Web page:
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Neurocognitive development and behaviour in school-aged children after surgery for univentricular or biventricular congenital heart disease

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Abstract
OBJECTIVES: To assess the long-term neuropsychological and behavioural profile of school-aged children who were treated for univentricular heart (UVH) conditions or biventricular heart defect (BiVH) in infancy in a cross-sectional study design. METHODS: Sixty-three patients, 17 UVH (13 males, 4 females) and 46 BiVH (19 males, 27 females), were assessed at a mean age of 9.1 years (2.2 years) with an intelligence and neuropsychological test battery. Results were compared between subgroups (UVH, BiVH and a healthy control group). Associations between cognitive outcome, medical and socio-demographic factors were explored. Parents completed the Child Behavior Checklist (CBCL). RESULTS: Mean intelligence and neuropsychological scores were found within normal ranges for all diagnostic groups. Significant differences between UVH patients and controls emerged on auditory sustained and alternating attention, fine motor skills, visuospatial information processing, and to a lesser extent, memory performance. Parents of UVH patients reported more externalizing problems and school problems. Patient groups did not differ on neuropsychological outcome measures, nor on behavioural problems as rated by parents. CONCLUSIONS: After Fontan completion, patients at school age display intelligence scores within normal population-based ranges. However, they were found at risk for subtle shortcomings in attention, fine motor skills, visuospatial information processing and externalizing behaviour problems. Considerations pertaining to neurobehavioural outcome in school-aged children are discussed.
Keywords
Congenital heart defect, BURDEN, Tricuspid atresia, Neuropsychology, Hypoplastic left heart, Neurodevelopmental outcome, FUNCTIONAL SINGLE VENTRICLE, INFANTS, NEURODEVELOPMENTAL OUTCOMES, ADULTS, LIFE

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Chicago
Sarrechia, Iemke, MARIJKE MIATTON, Daniël De Wolf, Katrien Francois, Marc Gewillig, Bart Meyns, and Guy Vingerhoets. 2016. “Neurocognitive Development and Behaviour in School-aged Children After Surgery for Univentricular or Biventricular Congenital Heart Disease.” European Journal of Cardio-thoracic Surgery 49 (1): 167–174.
APA
Sarrechia, I., MIATTON, M., De Wolf, D., Francois, K., Gewillig, M., Meyns, B., & Vingerhoets, G. (2016). Neurocognitive development and behaviour in school-aged children after surgery for univentricular or biventricular congenital heart disease. EUROPEAN JOURNAL OF CARDIO-THORACIC SURGERY, 49(1), 167–174.
Vancouver
1.
Sarrechia I, MIATTON M, De Wolf D, Francois K, Gewillig M, Meyns B, et al. Neurocognitive development and behaviour in school-aged children after surgery for univentricular or biventricular congenital heart disease. EUROPEAN JOURNAL OF CARDIO-THORACIC SURGERY. 2016;49(1):167–74.
MLA
Sarrechia, Iemke, MARIJKE MIATTON, Daniël De Wolf, et al. “Neurocognitive Development and Behaviour in School-aged Children After Surgery for Univentricular or Biventricular Congenital Heart Disease.” EUROPEAN JOURNAL OF CARDIO-THORACIC SURGERY 49.1 (2016): 167–174. Print.
@article{5831768,
  abstract     = {OBJECTIVES: To assess the long-term neuropsychological and behavioural profile of school-aged children who were treated for univentricular heart (UVH) conditions or biventricular heart defect (BiVH) in infancy in a cross-sectional study design.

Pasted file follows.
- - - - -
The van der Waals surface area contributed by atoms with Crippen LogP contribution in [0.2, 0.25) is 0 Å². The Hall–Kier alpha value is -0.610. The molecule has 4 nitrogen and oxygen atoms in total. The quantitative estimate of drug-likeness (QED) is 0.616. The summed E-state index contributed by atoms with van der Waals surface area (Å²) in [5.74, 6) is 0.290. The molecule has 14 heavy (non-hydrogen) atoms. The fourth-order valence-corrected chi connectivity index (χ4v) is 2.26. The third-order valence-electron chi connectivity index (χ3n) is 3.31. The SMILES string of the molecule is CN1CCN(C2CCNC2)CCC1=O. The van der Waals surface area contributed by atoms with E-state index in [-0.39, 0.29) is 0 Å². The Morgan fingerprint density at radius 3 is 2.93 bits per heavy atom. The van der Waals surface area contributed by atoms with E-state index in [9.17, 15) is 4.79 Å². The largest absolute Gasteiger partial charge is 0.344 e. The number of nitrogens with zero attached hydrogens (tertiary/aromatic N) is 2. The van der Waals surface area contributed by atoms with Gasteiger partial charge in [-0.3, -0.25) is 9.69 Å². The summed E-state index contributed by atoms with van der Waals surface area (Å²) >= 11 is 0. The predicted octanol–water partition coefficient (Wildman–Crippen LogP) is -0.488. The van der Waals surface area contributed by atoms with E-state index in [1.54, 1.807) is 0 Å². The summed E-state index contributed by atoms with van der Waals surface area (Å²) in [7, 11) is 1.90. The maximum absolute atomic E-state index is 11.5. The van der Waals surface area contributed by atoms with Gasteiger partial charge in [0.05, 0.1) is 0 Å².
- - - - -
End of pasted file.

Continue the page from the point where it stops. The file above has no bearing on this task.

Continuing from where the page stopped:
METHODS: Sixty-three patients, 17 UVH (13 males, 4 females) and 46 BiVH (19 males, 27 females), were assessed at a mean age of 9.1 years (2.2 years) with an intelligence and neuropsychological test battery. Results were compared between subgroups (UVH, BiVH and a healthy control group). Associations between cognitive outcome, medical and socio-demographic factors were explored. Parents completed the Child Behavior Checklist (CBCL). 
RESULTS: Mean intelligence and neuropsychological scores were found within normal ranges for all diagnostic groups. Significant differences between UVH patients and controls emerged on auditory sustained and alternating attention, fine motor skills, visuospatial information processing, and to a lesser extent, memory performance. Parents of UVH patients reported more externalizing problems and school problems. Patient groups did not differ on neuropsychological outcome measures, nor on behavioural problems as rated by parents. 
CONCLUSIONS: After Fontan completion, patients at school age display intelligence scores within normal population-based ranges. However, they were found at risk for subtle shortcomings in attention, fine motor skills, visuospatial information processing and externalizing behaviour problems. Considerations pertaining to neurobehavioural outcome in school-aged children are discussed.},
  author       = {Sarrechia, Iemke and Miatton, Marijke and De Wolf, Dani{\"e}l and Francois, Katrien and Gewillig, Marc and Meyns, Bart and Vingerhoets, Guy},
  issn         = {1010-7940},
  journal      = {EUROPEAN JOURNAL OF CARDIO-THORACIC SURGERY},
  keyword      = {Congenital heart defect,BURDEN,Tricuspid atresia,Neuropsychology,Hypoplastic left heart,Neurodevelopmental outcome,FUNCTIONAL SINGLE VENTRICLE,INFANTS,NEURODEVELOPMENTAL OUTCOMES,ADULTS,LIFE},
  language     = {eng},
  number       = {1},
  pages        = {167--174},
  title        = {Neurocognitive development and behaviour in school-aged children after surgery for univentricular or biventricular congenital heart disease},
  url          = {http://dx.doi.org/10.1093/ejcts/ezv029},
  volume       = {49},
  year         = {2016},
}

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